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Scheme of the human lungs. 1:  trachea , 2:  pulmonary vein , 3:  pulmonary artery , 4: Alveolar, 5:  alveoli , 6: heart incision 7: small bronchi, 8: Tertiärbronchus, 9: Sekundärbronchus, 10: main bronchus, 11:  hyoid

The lungs ( Latin pulmo ) are a pair of organs for breathing ; it serves the purpose of creating a large surface for gas exchange between air and blood . Real lungs are found in many air-breathing vertebrates , such as most land-dwelling vertebrates and some fish such as fish . B. the lungfish . Humans have two lungs ( Pulmo dexter for the right lung and Pulmo sinister for the left), which in German are also known as lungs or halves of the lungs. The left one is divided into two and the right one into three lobes. The gas exchange takes place at the level of the alveoli , as the end structures ramified airways with the air tube are connected.

Fresh air is brought up to the blood-air barrier by inhaling and exhaling ; this is not an achievement of the lungs themselves (the mammalian lung has no muscles), but of the diaphragm and the intercostal muscles . The pleural space , the fluid film of which transmits forces via adhesion and cohesion , mediates the movable positioning of the lungs in the chest; since they tend to contract as it expands, there is a negative pressure in the pleural space.

The lungs arise in the embryo as protuberances in the foregut (see gill intestine ) and initially resemble glands. The amphibians have simple lungs; they are sack-shaped and smooth-walled or only weakly chambered. They are much more chambered in reptiles . In birds , they are relatively small, but also much more complex because of the additional air sacs . The lungs of mammals are similar to those of reptiles.


The German word lung comes from the Old High German form lunguna from the Indo-European root * lengu̯h "light (in movement and weight)", so that the original meaning as "the light one" can be assumed. Linguists explain the name with the long-established phenomenon that the lungs of a slaughtered animal are the only organ floating on top of the water. The medical Latin term pulmo goes back to an alternative spelling of the Greek word for lung: ancient Greek πλεύμων (pleumon) , whose standard spelling πνεύμων (pneumon) u. a. the word "pneumonia" (= pneumonia) is based on.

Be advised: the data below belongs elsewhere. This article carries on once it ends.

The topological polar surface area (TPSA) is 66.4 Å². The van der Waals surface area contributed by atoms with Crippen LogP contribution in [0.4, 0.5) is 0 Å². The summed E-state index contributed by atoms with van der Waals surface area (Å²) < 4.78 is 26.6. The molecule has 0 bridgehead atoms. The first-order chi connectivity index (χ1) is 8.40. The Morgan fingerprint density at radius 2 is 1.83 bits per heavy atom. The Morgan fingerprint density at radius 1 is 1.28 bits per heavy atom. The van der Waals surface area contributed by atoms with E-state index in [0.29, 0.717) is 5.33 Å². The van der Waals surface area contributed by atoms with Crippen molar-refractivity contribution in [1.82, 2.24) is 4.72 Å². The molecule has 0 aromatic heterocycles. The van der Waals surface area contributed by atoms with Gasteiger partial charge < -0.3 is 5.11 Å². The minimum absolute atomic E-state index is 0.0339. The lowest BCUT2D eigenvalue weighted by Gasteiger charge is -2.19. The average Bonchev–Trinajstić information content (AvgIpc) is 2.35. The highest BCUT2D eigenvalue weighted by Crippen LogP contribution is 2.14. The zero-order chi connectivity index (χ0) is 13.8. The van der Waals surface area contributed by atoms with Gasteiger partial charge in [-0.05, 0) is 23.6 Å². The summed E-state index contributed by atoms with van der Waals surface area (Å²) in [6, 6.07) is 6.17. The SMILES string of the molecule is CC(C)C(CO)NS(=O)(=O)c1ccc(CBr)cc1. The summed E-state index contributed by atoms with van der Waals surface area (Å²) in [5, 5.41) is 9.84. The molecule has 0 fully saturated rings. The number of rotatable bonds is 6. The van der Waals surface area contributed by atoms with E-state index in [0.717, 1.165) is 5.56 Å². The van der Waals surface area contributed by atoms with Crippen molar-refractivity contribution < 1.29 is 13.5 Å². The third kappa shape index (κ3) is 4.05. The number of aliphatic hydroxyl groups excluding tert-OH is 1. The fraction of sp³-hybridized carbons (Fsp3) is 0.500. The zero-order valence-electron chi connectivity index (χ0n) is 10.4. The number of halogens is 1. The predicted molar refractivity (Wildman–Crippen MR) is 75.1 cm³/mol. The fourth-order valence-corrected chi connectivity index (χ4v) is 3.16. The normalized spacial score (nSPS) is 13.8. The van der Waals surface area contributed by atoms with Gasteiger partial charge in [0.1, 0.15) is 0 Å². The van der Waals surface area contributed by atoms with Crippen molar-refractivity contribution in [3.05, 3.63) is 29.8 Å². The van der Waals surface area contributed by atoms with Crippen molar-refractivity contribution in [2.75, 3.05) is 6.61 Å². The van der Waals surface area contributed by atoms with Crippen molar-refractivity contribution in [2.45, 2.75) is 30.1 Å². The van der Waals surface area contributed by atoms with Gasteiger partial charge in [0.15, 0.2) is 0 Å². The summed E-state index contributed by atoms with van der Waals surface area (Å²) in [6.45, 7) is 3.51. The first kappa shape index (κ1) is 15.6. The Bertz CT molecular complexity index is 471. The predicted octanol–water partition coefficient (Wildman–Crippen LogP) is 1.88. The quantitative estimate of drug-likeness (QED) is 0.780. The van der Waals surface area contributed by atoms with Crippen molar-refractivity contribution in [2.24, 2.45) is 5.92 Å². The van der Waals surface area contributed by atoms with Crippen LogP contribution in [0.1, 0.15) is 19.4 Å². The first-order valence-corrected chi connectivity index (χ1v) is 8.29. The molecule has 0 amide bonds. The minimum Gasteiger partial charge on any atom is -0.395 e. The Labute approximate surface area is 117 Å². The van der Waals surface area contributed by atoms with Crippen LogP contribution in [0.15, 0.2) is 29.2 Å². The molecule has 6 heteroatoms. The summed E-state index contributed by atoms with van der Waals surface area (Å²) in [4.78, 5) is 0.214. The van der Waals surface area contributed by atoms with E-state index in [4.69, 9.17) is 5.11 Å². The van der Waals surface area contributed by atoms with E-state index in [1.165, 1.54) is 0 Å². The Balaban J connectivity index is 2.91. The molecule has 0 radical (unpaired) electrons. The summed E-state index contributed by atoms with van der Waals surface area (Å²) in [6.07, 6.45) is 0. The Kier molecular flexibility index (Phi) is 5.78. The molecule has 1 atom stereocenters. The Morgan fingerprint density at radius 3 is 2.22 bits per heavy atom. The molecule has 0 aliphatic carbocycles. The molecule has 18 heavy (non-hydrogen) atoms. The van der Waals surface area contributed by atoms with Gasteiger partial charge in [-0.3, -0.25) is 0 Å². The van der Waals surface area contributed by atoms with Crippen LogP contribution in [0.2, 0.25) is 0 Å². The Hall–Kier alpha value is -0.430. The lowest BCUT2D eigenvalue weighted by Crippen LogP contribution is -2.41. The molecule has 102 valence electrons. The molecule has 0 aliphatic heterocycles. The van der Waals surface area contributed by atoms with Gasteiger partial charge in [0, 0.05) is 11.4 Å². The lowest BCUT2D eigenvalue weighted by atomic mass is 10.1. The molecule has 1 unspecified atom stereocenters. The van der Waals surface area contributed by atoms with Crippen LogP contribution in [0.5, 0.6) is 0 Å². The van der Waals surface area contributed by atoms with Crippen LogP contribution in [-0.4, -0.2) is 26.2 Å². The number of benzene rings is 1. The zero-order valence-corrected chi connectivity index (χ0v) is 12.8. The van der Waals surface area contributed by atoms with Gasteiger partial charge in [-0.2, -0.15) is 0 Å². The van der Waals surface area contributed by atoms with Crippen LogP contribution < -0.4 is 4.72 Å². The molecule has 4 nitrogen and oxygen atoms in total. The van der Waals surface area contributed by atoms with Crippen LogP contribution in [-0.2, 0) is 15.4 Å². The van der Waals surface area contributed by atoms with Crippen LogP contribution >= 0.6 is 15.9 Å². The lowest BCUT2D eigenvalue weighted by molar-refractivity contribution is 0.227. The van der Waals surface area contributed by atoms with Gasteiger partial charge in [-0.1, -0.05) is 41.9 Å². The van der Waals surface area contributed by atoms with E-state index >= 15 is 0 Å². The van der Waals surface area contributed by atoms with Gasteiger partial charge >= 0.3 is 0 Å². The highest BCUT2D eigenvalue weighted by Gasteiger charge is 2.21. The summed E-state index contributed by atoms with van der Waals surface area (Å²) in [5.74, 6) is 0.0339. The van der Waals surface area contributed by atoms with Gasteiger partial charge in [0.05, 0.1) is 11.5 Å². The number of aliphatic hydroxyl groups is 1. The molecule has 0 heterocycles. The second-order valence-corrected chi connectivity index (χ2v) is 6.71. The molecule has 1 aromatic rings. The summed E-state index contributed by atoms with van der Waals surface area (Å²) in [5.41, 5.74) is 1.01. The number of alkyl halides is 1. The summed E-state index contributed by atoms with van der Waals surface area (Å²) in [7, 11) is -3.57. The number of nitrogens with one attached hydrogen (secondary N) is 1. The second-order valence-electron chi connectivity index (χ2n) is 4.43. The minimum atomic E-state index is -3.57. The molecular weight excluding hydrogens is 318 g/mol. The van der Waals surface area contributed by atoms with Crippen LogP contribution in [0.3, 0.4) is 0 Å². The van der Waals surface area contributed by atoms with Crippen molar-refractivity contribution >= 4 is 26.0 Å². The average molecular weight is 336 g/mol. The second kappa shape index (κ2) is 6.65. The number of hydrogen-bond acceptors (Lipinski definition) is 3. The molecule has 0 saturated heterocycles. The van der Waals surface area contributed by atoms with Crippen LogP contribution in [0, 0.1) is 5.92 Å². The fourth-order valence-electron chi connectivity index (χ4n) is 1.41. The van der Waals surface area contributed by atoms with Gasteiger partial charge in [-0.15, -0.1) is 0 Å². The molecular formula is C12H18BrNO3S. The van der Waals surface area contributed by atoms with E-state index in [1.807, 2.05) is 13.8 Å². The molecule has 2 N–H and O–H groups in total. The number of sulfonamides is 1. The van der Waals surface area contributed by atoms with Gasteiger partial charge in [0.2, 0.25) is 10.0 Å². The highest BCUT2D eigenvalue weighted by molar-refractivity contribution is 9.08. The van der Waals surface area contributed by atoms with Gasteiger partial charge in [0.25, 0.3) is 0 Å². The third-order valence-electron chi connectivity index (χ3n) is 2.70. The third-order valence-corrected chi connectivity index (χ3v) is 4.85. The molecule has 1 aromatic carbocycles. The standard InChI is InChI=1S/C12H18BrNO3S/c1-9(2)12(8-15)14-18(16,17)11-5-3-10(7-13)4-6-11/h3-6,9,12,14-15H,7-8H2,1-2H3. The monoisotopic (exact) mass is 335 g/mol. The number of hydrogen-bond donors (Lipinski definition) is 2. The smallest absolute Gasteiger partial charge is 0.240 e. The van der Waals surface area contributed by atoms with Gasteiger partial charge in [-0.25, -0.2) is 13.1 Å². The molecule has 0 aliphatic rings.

The lungs of the mammals

Both lungs of mammals, also known as the lungs, are movably embedded in the chest cavity ( thorax ). More or less deep incisions divide the lungs into lobes ( lobi ). The surface of the lungs is covered by a smooth lining ( tunica serosa ), which in the chest cavity is known as the pleura and is divided into the pleura (pulmonary pleura) and the pleura (thoracic pleura). Between the pleural membrane of the lungs and the pleural lining of the chest cavity is the pleural space, a space filled with a little fluid and in which there is negative pressure.

Structure of the human lungs

Human lungs
3D reconstruction of human lungs from CT images

The human lungs, as typical mammalian lungs, consist of a right lung (right lung) and a left lung (left lung). Each lung is divided into so-called lobes by furrows . The right lung is divided into three (upper lobe or ventrocranial lobe, middle lobe or lobe medius and lower lobe or lobe dorsocaudalis), the left lung into only two lobes (upper lobe and lower lobe). The lobes of the lungs, in turn, are divided into lung segments. The designation is based on the allocation to the bronchial branch supplying it. 10 segments are found in the right lung (pulmonary dexter). In the left wing (Pulmo sinister) there are only 9 segments because the 7th segment is missing. The left lung is slightly smaller than the right because the heart takes up some space on the left side. The right upper lobe of the lung consists of the apical, the posterior and the anterior upper lobe segment and the middle lobe (right only) consists of the lateral and medial middle lobe segment (segments 4 and 5). This is followed by the apical lower lobe segment (6th segment) and the four basal lower lobe segments on the right (mediobasal, anterobasal, laterobasal, posterobasal). On the left side, the upper lobe consists of segments 1 to 3, named as in the right upper lobe, and the two lingula segments (4, 5) (superior and inferior lingula segment). This is followed by the apical lower lobe segment (6th segment) and the three basal lower lobe segments: anterobasal, laterobasal and posterobasal (segments 8 to 10). The mediobasal segment is missing.